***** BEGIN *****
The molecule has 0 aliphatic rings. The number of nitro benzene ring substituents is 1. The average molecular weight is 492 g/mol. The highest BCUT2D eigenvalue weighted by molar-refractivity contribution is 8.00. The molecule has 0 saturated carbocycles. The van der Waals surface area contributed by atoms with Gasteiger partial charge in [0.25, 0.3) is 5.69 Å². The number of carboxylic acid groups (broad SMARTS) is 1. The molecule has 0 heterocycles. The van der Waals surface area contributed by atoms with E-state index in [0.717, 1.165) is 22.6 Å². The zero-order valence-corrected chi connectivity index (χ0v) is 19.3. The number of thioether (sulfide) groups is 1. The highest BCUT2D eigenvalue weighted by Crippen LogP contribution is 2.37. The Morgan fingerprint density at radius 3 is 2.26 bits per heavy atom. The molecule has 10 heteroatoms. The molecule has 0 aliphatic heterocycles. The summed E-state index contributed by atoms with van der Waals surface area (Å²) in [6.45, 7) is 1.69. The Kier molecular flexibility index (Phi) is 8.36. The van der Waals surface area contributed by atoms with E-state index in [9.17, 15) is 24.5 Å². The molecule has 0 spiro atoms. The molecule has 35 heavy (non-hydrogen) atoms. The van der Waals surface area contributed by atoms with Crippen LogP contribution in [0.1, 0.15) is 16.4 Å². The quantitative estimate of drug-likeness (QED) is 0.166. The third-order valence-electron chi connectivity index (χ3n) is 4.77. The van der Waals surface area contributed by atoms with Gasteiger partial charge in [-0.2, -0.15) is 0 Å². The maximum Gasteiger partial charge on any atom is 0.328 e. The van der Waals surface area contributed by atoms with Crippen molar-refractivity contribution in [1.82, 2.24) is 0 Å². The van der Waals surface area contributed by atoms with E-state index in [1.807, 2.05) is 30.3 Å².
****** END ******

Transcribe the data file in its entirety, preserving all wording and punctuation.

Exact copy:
The molecule has 0 aliphatic rings. The number of nitro benzene ring substituents is 1. The average molecular weight is 492 g/mol. The highest BCUT2D eigenvalue weighted by molar-refractivity contribution is 8.00. The molecule has 0 saturated carbocycles. The van der Waals surface area contributed by atoms with Gasteiger partial charge in [0.25, 0.3) is 5.69 Å². The number of carboxylic acid groups (broad SMARTS) is 1. The molecule has 0 heterocycles. The van der Waals surface area contributed by atoms with E-state index in [0.717, 1.165) is 22.6 Å². The zero-order valence-corrected chi connectivity index (χ0v) is 19.3. The number of thioether (sulfide) groups is 1. The highest BCUT2D eigenvalue weighted by Crippen LogP contribution is 2.37. The Morgan fingerprint density at radius 3 is 2.26 bits per heavy atom. The molecule has 10 heteroatoms. The molecule has 0 aliphatic heterocycles. The summed E-state index contributed by atoms with van der Waals surface area (Å²) in [6.45, 7) is 1.69. The Kier molecular flexibility index (Phi) is 8.36. The van der Waals surface area contributed by atoms with E-state index in [9.17, 15) is 24.5 Å². The molecule has 0 spiro atoms. The molecule has 35 heavy (non-hydrogen) atoms. The van der Waals surface area contributed by atoms with Crippen LogP contribution in [0.1, 0.15) is 16.4 Å². The quantitative estimate of drug-likeness (QED) is 0.166. The third-order valence-electron chi connectivity index (χ3n) is 4.77. The van der Waals surface area contributed by atoms with Gasteiger partial charge in [-0.2, -0.15) is 0 Å². The maximum Gasteiger partial charge on any atom is 0.328 e. The van der Waals surface area contributed by atoms with Crippen molar-refractivity contribution in [1.82, 2.24) is 0 Å². The van der Waals surface area contributed by atoms with E-state index in [1.807, 2.05) is 30.3 Å².